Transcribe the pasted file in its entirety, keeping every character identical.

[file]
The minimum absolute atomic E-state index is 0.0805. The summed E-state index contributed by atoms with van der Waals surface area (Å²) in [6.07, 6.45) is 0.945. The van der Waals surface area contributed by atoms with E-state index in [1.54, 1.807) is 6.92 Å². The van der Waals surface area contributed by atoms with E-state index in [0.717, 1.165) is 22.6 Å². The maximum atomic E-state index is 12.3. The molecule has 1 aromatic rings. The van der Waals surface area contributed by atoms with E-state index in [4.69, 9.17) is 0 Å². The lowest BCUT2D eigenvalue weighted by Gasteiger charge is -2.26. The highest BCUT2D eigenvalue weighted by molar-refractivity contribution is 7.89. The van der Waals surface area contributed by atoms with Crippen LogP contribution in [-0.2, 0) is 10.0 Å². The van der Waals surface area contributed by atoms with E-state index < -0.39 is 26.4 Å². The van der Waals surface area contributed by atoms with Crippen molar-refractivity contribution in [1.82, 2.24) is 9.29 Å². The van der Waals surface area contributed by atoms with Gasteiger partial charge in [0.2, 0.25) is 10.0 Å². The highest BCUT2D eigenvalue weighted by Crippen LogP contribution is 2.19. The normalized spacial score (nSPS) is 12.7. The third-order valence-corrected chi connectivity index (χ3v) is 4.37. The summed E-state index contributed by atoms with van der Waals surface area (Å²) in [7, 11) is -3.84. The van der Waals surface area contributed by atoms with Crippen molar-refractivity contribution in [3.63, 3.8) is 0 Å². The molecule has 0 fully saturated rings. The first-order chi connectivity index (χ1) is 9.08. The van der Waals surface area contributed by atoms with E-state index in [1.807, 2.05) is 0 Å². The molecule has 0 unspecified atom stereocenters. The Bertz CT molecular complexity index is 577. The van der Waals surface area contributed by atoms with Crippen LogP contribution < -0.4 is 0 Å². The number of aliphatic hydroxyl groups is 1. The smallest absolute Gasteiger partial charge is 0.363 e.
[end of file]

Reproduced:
The minimum absolute atomic E-state index is 0.0805. The summed E-state index contributed by atoms with van der Waals surface area (Å²) in [6.07, 6.45) is 0.945. The van der Waals surface area contributed by atoms with E-state index in [1.54, 1.807) is 6.92 Å². The van der Waals surface area contributed by atoms with E-state index in [0.717, 1.165) is 22.6 Å². The maximum atomic E-state index is 12.3. The molecule has 1 aromatic rings. The van der Waals surface area contributed by atoms with E-state index in [4.69, 9.17) is 0 Å². The lowest BCUT2D eigenvalue weighted by Gasteiger charge is -2.26. The highest BCUT2D eigenvalue weighted by molar-refractivity contribution is 7.89. The van der Waals surface area contributed by atoms with Crippen LogP contribution in [-0.2, 0) is 10.0 Å². The van der Waals surface area contributed by atoms with E-state index < -0.39 is 26.4 Å². The van der Waals surface area contributed by atoms with Crippen molar-refractivity contribution in [1.82, 2.24) is 9.29 Å². The van der Waals surface area contributed by atoms with Gasteiger partial charge in [0.2, 0.25) is 10.0 Å². The highest BCUT2D eigenvalue weighted by Crippen LogP contribution is 2.19. The normalized spacial score (nSPS) is 12.7. The third-order valence-corrected chi connectivity index (χ3v) is 4.37. The summed E-state index contributed by atoms with van der Waals surface area (Å²) in [7, 11) is -3.84. The van der Waals surface area contributed by atoms with Crippen molar-refractivity contribution in [3.63, 3.8) is 0 Å². The molecule has 0 fully saturated rings. The first-order chi connectivity index (χ1) is 9.08. The van der Waals surface area contributed by atoms with E-state index in [1.807, 2.05) is 0 Å². The molecule has 0 unspecified atom stereocenters. The Bertz CT molecular complexity index is 577. The van der Waals surface area contributed by atoms with Crippen LogP contribution < -0.4 is 0 Å². The number of aliphatic hydroxyl groups is 1. The smallest absolute Gasteiger partial charge is 0.363 e.